Brilliant. The short answer is, of course, yes, and it doesn’t do a bad job of it. This is conceptual art of the highest order.
This is the preprint of a paper written by GPT-3 (as first author) about itself, submitted to “a well-known peer-reviewed journal in machine intelligence”. The second and third authors provided guidance about themes, datasets, weightings, etc, but that’s as far as it goes. They do provide commentary as the paper progresses, but they tried to keep that as minimal as needed, so that the paper could stand or fall on its own merits. The paper is not too bad. A bit repetitive, a bit shallow, but it’s just a 500 word paper- hardly even an extended abstract – so that’s about par for the course. The arguments and supporting references are no worse than many I have reviewed, and considerably better than some. The use of English is much better than that of the majority of papers I review.
In an article about it in Scientific American the co-authors describe some of the complexities in the submission process. They actually asked GPT-3 about its consent to publication (it said yes), but this just touches the surface of some of the huge ethical, legal, and social issues that emerge. Boy there are a lot of those! The second and third authors deserve a prize for this. But what about the first author? Well, clearly it does not, because its orchestration of phenomena is not for its own use, and it is not even aware that it is doing the orchestration. It has no purpose other than that of the people training it. In fact, despite having written a paper about itself, it doesn’t even know what ‘itself’ is in any meaningful way. But it raises a lot of really interesting questions.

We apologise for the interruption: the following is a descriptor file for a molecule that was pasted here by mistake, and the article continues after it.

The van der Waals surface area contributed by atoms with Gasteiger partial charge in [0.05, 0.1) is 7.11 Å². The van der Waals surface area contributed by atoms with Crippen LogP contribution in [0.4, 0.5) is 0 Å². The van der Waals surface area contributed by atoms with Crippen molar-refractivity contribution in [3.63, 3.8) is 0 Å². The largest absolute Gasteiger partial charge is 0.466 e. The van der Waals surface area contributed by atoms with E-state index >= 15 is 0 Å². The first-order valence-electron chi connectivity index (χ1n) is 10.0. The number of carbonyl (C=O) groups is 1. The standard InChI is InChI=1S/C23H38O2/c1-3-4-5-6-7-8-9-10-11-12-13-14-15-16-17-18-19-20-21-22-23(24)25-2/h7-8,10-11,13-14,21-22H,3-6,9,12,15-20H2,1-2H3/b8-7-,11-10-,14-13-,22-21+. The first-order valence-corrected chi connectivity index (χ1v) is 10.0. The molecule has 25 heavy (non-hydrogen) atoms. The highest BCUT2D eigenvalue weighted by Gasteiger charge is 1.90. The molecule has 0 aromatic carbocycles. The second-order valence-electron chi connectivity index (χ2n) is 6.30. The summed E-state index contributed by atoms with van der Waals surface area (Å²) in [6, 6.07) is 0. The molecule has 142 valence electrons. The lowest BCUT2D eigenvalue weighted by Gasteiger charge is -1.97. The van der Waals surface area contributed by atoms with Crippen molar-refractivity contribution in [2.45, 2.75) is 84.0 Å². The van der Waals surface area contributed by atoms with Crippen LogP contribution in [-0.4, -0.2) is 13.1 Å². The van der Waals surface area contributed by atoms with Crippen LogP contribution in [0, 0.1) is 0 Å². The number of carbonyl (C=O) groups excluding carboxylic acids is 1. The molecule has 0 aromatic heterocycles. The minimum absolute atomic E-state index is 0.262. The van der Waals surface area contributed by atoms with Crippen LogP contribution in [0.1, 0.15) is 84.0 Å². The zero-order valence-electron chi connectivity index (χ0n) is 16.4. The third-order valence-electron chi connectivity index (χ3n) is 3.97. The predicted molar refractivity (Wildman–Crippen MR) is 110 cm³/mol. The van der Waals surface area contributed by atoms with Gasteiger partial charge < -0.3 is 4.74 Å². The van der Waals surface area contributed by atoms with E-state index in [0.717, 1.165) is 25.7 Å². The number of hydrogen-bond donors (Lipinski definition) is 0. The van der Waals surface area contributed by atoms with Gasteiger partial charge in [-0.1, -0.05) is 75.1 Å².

It would be quite interesting to train GPT-3 with (good) student assignments to see what happens. I think it would potentially do rather well. If I were an ethically imperfect, extrinsically-driven student with access to this, I might even get it to write my assignments for me. The assignments might need a bit of tidying here and there, but the quality of prose and the general quality of the work would probably result in a good B and most likely an A, with very little extra tweaking. With a bit more training it could almost certainly mimic a particular student’s style, including all the quirks that would make it seem more human. Plagiarism detectors wouldn’t stand a chance, and I doubt that many (if any) humans would be able to say with any assurance that it was not the student’s own work.
If it’s not already happening, this is coming soon, so I’m wondering what to do about it. I think my own courses are slightly immune thanks to the personal and creative nature of the work and big emphasis on reflection in all of them (though those with essays would be vulnerable), but it would not take too much ingenuity to get GPT-3 to deal with that problem, too: at least, it could greatly reduce the effort needed. I guess we could train our own AIs to recognize the work of other AIs, but that’s an arms war we’d never be able to definitively win. I can see the exam-loving crowd loving this, but they are in another arms war that they stopped winning long ago – there’s a whole industry devoted to making cheating in exams pay, and it’s leaps ahead of the examiners, including those with both online and in-person proctors. Oral exams, perhaps? That would make it significantly more difficult (though far from impossible) to cheat. I rather like the notion that the only summative assessment model that stands a fair chance of working is the one with which academia began.